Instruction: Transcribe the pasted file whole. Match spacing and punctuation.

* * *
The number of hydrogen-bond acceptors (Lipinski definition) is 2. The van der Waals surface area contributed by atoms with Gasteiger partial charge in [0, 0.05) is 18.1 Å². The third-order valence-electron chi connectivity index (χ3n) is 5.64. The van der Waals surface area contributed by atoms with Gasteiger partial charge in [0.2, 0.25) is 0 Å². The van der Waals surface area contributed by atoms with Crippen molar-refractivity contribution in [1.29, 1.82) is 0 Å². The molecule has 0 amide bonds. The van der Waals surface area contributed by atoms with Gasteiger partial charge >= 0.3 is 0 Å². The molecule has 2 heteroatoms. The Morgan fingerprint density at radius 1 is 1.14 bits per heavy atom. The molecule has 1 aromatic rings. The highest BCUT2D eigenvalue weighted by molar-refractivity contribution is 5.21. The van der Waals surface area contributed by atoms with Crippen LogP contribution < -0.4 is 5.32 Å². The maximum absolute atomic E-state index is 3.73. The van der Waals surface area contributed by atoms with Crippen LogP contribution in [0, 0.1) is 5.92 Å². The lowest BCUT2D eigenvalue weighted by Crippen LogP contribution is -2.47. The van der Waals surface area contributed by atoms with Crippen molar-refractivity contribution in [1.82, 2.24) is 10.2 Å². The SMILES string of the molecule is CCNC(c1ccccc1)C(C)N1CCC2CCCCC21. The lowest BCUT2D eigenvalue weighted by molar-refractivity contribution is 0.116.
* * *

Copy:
The number of hydrogen-bond acceptors (Lipinski definition) is 2. The van der Waals surface area contributed by atoms with Gasteiger partial charge in [0, 0.05) is 18.1 Å². The third-order valence-electron chi connectivity index (χ3n) is 5.64. The van der Waals surface area contributed by atoms with Gasteiger partial charge in [0.2, 0.25) is 0 Å². The van der Waals surface area contributed by atoms with Crippen molar-refractivity contribution in [1.29, 1.82) is 0 Å². The molecule has 0 amide bonds. The van der Waals surface area contributed by atoms with Gasteiger partial charge >= 0.3 is 0 Å². The molecule has 2 heteroatoms. The Morgan fingerprint density at radius 1 is 1.14 bits per heavy atom. The molecule has 1 aromatic rings. The highest BCUT2D eigenvalue weighted by molar-refractivity contribution is 5.21. The van der Waals surface area contributed by atoms with Crippen LogP contribution < -0.4 is 5.32 Å². The maximum absolute atomic E-state index is 3.73. The van der Waals surface area contributed by atoms with Crippen LogP contribution in [0, 0.1) is 5.92 Å². The lowest BCUT2D eigenvalue weighted by Crippen LogP contribution is -2.47. The van der Waals surface area contributed by atoms with Crippen molar-refractivity contribution in [1.82, 2.24) is 10.2 Å². The SMILES string of the molecule is CCNC(c1ccccc1)C(C)N1CCC2CCCCC21. The lowest BCUT2D eigenvalue weighted by molar-refractivity contribution is 0.116.